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Handsaw Sharpening & Traditional Tools with Mike Hagemyer

  Handsaw Rescue by Mike Hagemyer 1 of 5  


Did I ever mention how much I hate aspiring artists who think they are being original by painting on a saw plate?


Now this doesnít bother me quite so much if it is just a rusty old no name saw. However, itís all too often that I run into a really nice century or so old Disston that could easily be put back to work.

But no, someone decides to paint a picture on it.

This is the story of one such saw I recently rescued. Thatís right; I hate painted saws so much that I usually buy them just so I can destroy the so called art. Truthfully, I only buy them if I want the saw.

At any rate, I bought this one off Etsy as art and probably paid too much. However, I donít think about that any more. Itís time to think about the best route to reclaim this little gem and give it back its life. These pictures show the saw as it came to me except I removed the handle.

I think I will call it the rose, or not. That would be an insult. Before starting the rescue work I wanted to be sure the saw was authentic. With the handle removed I can see that the parts are all correct. The handle is properly fitted to the plate and the screw holes have not been modified.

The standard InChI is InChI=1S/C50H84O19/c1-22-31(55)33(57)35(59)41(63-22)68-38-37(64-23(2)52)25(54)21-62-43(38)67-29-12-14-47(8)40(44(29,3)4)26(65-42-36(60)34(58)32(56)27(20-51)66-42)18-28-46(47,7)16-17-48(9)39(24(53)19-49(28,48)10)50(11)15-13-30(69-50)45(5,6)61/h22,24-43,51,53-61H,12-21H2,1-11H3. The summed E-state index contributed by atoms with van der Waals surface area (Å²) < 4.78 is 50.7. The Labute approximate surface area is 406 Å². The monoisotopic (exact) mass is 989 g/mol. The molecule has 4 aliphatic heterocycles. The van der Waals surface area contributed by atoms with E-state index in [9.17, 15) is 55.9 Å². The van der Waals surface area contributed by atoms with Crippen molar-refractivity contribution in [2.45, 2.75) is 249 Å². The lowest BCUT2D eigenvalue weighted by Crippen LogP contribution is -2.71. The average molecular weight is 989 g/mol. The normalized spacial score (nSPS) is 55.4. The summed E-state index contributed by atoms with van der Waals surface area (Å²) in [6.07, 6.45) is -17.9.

This plate also has an X and an F stamped on it up in the corner under the handle. No. 12s were often marked similar to this but not always. I do not know the significance of the markings but have seen quite a few with just an X, a few with an X and a second letter and also a few with no marking under the handle. At this point I have no doubt the saw is all original and well worth restoring.

The pictures show some obvious issues with the handle. Both horns need work but overall the handle is actually quite nice. By the daintiness of the features and also the medallion I can see this saw is an earlier model, likely 1880s. It also has the earlier smaller screws. I will make every effort to keep it as original as possible. Some wood will need to be added to the handle and the nib is missing from the plate.

The only other real discrepancy is the plate is marked 11 points but it measures 9. At some point in its life it was converted, which is not unusual. I will keep it a 9 point so as not to lose any more plate than necessary to restore the tooth line. Besides, a nine point panel saw will be handy at my bench and also useful when I need to be mobile.

The teeth were clogged with paint but I could see the tooth line was going to need some work. Before cleaning I decided to joint the tooth line and file a lite first pass down each side to get started with reshaping the teeth. I did this before cleaning to reduce the set, which makes the cleaning easier.

It also clears the paint from between the teeth so I can better see what the sharpening issues are going to be.

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